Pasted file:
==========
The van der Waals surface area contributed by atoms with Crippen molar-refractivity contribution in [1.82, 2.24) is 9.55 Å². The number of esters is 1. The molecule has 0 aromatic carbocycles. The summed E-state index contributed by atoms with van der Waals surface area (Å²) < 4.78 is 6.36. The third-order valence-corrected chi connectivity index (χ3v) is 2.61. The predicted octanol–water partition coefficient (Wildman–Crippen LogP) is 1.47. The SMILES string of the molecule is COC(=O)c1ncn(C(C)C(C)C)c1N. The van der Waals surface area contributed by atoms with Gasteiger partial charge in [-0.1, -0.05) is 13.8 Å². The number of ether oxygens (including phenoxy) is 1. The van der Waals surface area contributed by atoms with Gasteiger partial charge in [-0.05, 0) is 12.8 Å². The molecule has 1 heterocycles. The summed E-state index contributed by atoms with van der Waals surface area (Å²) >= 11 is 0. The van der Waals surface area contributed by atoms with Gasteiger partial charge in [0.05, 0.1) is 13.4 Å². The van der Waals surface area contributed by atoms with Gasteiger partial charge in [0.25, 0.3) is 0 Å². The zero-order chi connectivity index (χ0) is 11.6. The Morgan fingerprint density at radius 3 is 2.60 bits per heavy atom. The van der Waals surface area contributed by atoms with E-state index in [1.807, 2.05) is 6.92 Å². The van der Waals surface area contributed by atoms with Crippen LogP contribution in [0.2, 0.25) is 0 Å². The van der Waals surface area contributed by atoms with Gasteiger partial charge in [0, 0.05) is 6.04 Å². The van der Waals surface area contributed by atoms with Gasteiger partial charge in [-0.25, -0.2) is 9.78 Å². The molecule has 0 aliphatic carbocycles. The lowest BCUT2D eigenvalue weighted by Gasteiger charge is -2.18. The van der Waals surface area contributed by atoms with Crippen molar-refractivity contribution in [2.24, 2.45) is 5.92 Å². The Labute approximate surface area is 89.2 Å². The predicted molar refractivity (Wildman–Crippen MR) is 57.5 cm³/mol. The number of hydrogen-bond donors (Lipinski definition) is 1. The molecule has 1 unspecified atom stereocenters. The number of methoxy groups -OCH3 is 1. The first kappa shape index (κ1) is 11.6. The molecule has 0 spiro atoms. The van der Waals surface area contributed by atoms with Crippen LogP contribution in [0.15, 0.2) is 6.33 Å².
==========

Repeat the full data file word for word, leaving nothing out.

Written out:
The van der Waals surface area contributed by atoms with Crippen molar-refractivity contribution in [1.82, 2.24) is 9.55 Å². The number of esters is 1. The molecule has 0 aromatic carbocycles. The summed E-state index contributed by atoms with van der Waals surface area (Å²) < 4.78 is 6.36. The third-order valence-corrected chi connectivity index (χ3v) is 2.61. The predicted octanol–water partition coefficient (Wildman–Crippen LogP) is 1.47. The SMILES string of the molecule is COC(=O)c1ncn(C(C)C(C)C)c1N. The van der Waals surface area contributed by atoms with Gasteiger partial charge in [-0.1, -0.05) is 13.8 Å². The number of ether oxygens (including phenoxy) is 1. The van der Waals surface area contributed by atoms with Gasteiger partial charge in [-0.05, 0) is 12.8 Å². The molecule has 1 heterocycles. The summed E-state index contributed by atoms with van der Waals surface area (Å²) >= 11 is 0. The van der Waals surface area contributed by atoms with Gasteiger partial charge in [0.05, 0.1) is 13.4 Å². The van der Waals surface area contributed by atoms with Gasteiger partial charge in [0.25, 0.3) is 0 Å². The zero-order chi connectivity index (χ0) is 11.6. The Morgan fingerprint density at radius 3 is 2.60 bits per heavy atom. The van der Waals surface area contributed by atoms with E-state index in [1.807, 2.05) is 6.92 Å². The van der Waals surface area contributed by atoms with Crippen LogP contribution in [0.2, 0.25) is 0 Å². The van der Waals surface area contributed by atoms with Gasteiger partial charge in [0, 0.05) is 6.04 Å². The van der Waals surface area contributed by atoms with Gasteiger partial charge in [-0.25, -0.2) is 9.78 Å². The molecule has 0 aliphatic carbocycles. The lowest BCUT2D eigenvalue weighted by Gasteiger charge is -2.18. The van der Waals surface area contributed by atoms with Crippen molar-refractivity contribution in [2.24, 2.45) is 5.92 Å². The Labute approximate surface area is 89.2 Å². The predicted molar refractivity (Wildman–Crippen MR) is 57.5 cm³/mol. The number of hydrogen-bond donors (Lipinski definition) is 1. The molecule has 1 unspecified atom stereocenters. The number of methoxy groups -OCH3 is 1. The first kappa shape index (κ1) is 11.6. The molecule has 0 spiro atoms. The van der Waals surface area contributed by atoms with Crippen LogP contribution in [0.15, 0.2) is 6.33 Å².